“My pops told me at a young age, ‘Music is the universal language. It’s a universal connector. It’s what has connected humankind and allowed us to make it through all these different situations. It has allowed us to have conversations. It crosses so many boundaries. Someone can hate you and still actually love your music. You can put a message in music and slowly break that stigma down,’” (2008) CHS graduate Muhammad Austin said.
Austin has carried this belief throughout his musical career, which started at the age of 12. Despite not having the most high-end gear to produce beats, Austin considers this challenge to have benefited him.
“I feel looking back that it has been the biggest blessing low-key. Cause a lack of resources heightens your creativity. It just naturally does that. If you are hungry and wanna make it happen, you’re gonna figure out a way to take whatever you’ve got and use your creativity to get what you want. It’s like a secret formula almost,” Austin said. “Imagine someone who already has the resources, you know those luxuries can make you lazy. You are challenged now to go beyond the lines. Even now, the studio I have is not a million-dollar studio, so I have to take what I have and flex my creative approach and make it sound aesthetically pleasing enough for me to be next to Jay Z.”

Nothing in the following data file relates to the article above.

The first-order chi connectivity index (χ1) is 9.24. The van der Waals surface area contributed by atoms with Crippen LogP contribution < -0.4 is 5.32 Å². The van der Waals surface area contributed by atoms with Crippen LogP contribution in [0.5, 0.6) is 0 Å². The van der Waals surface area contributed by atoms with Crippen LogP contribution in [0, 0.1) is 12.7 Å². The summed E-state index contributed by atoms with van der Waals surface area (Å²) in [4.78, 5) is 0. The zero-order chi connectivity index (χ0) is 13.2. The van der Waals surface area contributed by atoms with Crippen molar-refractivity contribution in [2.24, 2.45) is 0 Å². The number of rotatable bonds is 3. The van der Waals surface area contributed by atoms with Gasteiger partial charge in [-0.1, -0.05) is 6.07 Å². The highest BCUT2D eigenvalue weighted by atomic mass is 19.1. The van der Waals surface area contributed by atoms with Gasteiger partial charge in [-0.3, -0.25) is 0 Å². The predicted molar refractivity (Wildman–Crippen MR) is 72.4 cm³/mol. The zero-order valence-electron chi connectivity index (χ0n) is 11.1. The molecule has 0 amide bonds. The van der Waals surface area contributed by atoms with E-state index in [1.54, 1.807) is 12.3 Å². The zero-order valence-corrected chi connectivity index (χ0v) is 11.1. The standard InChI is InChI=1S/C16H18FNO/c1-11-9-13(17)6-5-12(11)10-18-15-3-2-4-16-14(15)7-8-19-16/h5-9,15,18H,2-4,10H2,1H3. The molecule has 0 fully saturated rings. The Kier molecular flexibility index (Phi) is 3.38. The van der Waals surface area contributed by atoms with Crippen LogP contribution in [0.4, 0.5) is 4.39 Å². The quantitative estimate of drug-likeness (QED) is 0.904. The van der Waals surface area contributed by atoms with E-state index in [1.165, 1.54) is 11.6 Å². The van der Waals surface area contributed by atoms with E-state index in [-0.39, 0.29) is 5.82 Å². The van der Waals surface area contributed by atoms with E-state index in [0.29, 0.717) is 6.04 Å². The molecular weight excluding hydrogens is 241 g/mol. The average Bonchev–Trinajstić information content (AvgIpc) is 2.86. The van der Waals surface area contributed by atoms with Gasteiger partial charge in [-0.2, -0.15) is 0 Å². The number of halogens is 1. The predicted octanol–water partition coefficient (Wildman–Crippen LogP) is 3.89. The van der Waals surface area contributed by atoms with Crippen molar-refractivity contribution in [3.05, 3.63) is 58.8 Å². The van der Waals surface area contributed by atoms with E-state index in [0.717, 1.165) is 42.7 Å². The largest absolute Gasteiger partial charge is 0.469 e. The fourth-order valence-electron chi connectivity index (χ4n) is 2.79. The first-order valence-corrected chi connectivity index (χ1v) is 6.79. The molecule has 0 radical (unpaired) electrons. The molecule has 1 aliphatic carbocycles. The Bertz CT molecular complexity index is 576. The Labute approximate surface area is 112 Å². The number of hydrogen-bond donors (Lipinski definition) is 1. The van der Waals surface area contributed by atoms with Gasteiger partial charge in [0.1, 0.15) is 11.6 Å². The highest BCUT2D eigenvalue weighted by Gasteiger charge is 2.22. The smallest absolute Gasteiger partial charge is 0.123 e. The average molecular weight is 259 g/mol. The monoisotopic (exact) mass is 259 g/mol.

Austin honed his particular work ethic dating back to his days at CHS, gaining experience and inspiration for his music today.
“They had a electronic music class. That was really fresh. I was a product of the deseg community. It gave me a really interesting perspective. This is an amazing school, and at the same time there was a slight awkwardness in being the deseg student,” Austin said. “Sometimes you would get awkwardness from the students or the teachers or the kids’ parents. I think one year the parents took a vote in the community and they were done with the deseg program. They were like, we’re tired of you guys messing up test scores, fighting, etc. They were trying to cancel it. And you know, a large amount of students walked out of their classes to the quad and did a protest. Those moments happened when we were young, before Ferguson. That was still something going on in our city, and you know I talk about it a lot in my raps.”